Pigeon John is the quintessential backpack rapper for me. With album titles like Pigeon John Is Clueless, Pigeon John Is Dating Your Sister, and Pigeon John and the Summertime Pool Party, Pigeon John does not ape being gangster; he admits to skateboarding and even listening to Phil Collins. Needless to say, he does not have much street cred but he does not need to because his music is poppy and has a mass appeal. He continues his path of esoterically influenced hip hop on his latest album, Dragon Slayer.
I have to admit I was disappointed with the album’s title and the album’s seemingly serious cover image. Looking at the album I had to wonder whether or not Pigeon John was trying to change his image. Luckily, he makes it apparent from the get-go that this is the same old Pigeon John.
The album’s opening track “The Bomb” is a gospel-clapping jam filled with Saul Williams‘ “List of Demands”-type energy. Unlike “List of Demands”, Pigeon John firmly places his tongue in his cheek for his feigned braggadocio. What makes the track such a success is it is barely hip hop. The track is equally close to hip hop as it is to being a tamborine-filled electropop sing-a-long. Towards the end of the track John sings/raps “c’mon everybody won’t you clap your hands/white folks, do it on time if you can/sounds good, now here’s the plan/let’s all sing together like we in the same band” and then he goes into the song’s sing-a-long chorus.
The same fun energy is distributed throughout the album. “So Gangster” is a song dripping in sarcasm. The track has the type of r&b-esque chorus that one would expect from a radio hit hip hop track but John makes it apparent that his definition of gangster differs from that of Bun B. During the track Pigeon John describes his “gangster” activities like drinking coffee, listening to Depeche Mode, and playing Super Mario.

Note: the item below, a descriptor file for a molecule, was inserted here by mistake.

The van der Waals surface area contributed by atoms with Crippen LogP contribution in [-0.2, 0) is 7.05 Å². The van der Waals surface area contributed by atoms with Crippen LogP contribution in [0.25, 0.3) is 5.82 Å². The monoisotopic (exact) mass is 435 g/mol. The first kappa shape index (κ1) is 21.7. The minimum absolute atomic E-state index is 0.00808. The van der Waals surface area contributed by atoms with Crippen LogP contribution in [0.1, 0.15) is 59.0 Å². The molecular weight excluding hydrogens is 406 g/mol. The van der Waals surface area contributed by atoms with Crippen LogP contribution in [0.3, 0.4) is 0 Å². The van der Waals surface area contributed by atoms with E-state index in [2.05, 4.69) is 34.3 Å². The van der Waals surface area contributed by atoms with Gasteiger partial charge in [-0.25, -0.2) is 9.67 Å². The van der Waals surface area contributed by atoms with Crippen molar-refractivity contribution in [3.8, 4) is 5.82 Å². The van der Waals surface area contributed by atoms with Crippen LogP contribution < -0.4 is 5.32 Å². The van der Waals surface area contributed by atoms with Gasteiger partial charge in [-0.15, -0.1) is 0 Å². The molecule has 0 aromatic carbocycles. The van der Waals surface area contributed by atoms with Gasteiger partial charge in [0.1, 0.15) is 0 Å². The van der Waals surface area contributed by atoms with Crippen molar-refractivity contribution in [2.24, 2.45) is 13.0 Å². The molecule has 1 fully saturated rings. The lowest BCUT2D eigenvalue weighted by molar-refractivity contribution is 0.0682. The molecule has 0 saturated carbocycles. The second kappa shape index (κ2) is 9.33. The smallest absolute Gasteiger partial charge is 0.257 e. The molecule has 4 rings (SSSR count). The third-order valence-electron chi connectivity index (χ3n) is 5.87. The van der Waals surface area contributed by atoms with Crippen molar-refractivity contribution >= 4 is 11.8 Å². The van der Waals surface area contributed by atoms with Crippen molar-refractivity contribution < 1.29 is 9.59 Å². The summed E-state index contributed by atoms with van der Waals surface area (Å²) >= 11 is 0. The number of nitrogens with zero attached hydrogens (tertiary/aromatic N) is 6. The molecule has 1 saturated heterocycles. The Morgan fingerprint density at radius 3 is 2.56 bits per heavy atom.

But not every song on Dragon Slayer is a joke or slyly sarcastic. John actually gives us a fairly earnest biography on “Davey Rockit”. For the track, John goes completely away from hip hop and picks up an acoustic guitar a la K-Os. Considering it sticks out on the album like a sore thumb it actually works fairly well.
In the end, all the chances Pigeon John takes on Dragon Slayer seems to work out. The album is probably the strongest of Pigeon John’s career but because it is not a “serious” or “gangsta” hip hop effort it will probably never get the credit it deserves. For my buck, Dragon Slayer may prove to be one of the best hip hop albums of the year.